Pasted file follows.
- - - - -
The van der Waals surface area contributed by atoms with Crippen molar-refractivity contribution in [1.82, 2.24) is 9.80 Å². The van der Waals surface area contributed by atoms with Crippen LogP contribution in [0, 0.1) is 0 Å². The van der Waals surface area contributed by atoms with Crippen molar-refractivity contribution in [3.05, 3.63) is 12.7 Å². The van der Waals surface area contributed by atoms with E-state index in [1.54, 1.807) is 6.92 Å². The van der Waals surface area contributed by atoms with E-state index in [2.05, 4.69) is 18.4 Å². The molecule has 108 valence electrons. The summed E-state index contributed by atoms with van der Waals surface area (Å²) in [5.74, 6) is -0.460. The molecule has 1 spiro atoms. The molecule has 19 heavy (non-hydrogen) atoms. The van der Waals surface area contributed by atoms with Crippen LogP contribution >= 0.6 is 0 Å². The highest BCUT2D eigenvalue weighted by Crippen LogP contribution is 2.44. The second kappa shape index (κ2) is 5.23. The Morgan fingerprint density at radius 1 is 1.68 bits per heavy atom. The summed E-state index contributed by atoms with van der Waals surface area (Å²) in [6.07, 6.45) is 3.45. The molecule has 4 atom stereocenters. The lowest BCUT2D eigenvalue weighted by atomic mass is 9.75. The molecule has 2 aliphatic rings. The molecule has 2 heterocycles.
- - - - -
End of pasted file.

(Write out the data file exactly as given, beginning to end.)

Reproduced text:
The van der Waals surface area contributed by atoms with Crippen molar-refractivity contribution in [1.82, 2.24) is 9.80 Å². The van der Waals surface area contributed by atoms with Crippen LogP contribution in [0, 0.1) is 0 Å². The van der Waals surface area contributed by atoms with Crippen molar-refractivity contribution in [3.05, 3.63) is 12.7 Å². The van der Waals surface area contributed by atoms with E-state index in [1.54, 1.807) is 6.92 Å². The van der Waals surface area contributed by atoms with E-state index in [2.05, 4.69) is 18.4 Å². The molecule has 108 valence electrons. The summed E-state index contributed by atoms with van der Waals surface area (Å²) in [5.74, 6) is -0.460. The molecule has 1 spiro atoms. The molecule has 19 heavy (non-hydrogen) atoms. The van der Waals surface area contributed by atoms with Crippen LogP contribution >= 0.6 is 0 Å². The highest BCUT2D eigenvalue weighted by Crippen LogP contribution is 2.44. The second kappa shape index (κ2) is 5.23. The Morgan fingerprint density at radius 1 is 1.68 bits per heavy atom. The summed E-state index contributed by atoms with van der Waals surface area (Å²) in [6.07, 6.45) is 3.45. The molecule has 4 atom stereocenters. The lowest BCUT2D eigenvalue weighted by atomic mass is 9.75. The molecule has 2 aliphatic rings. The molecule has 2 heterocycles.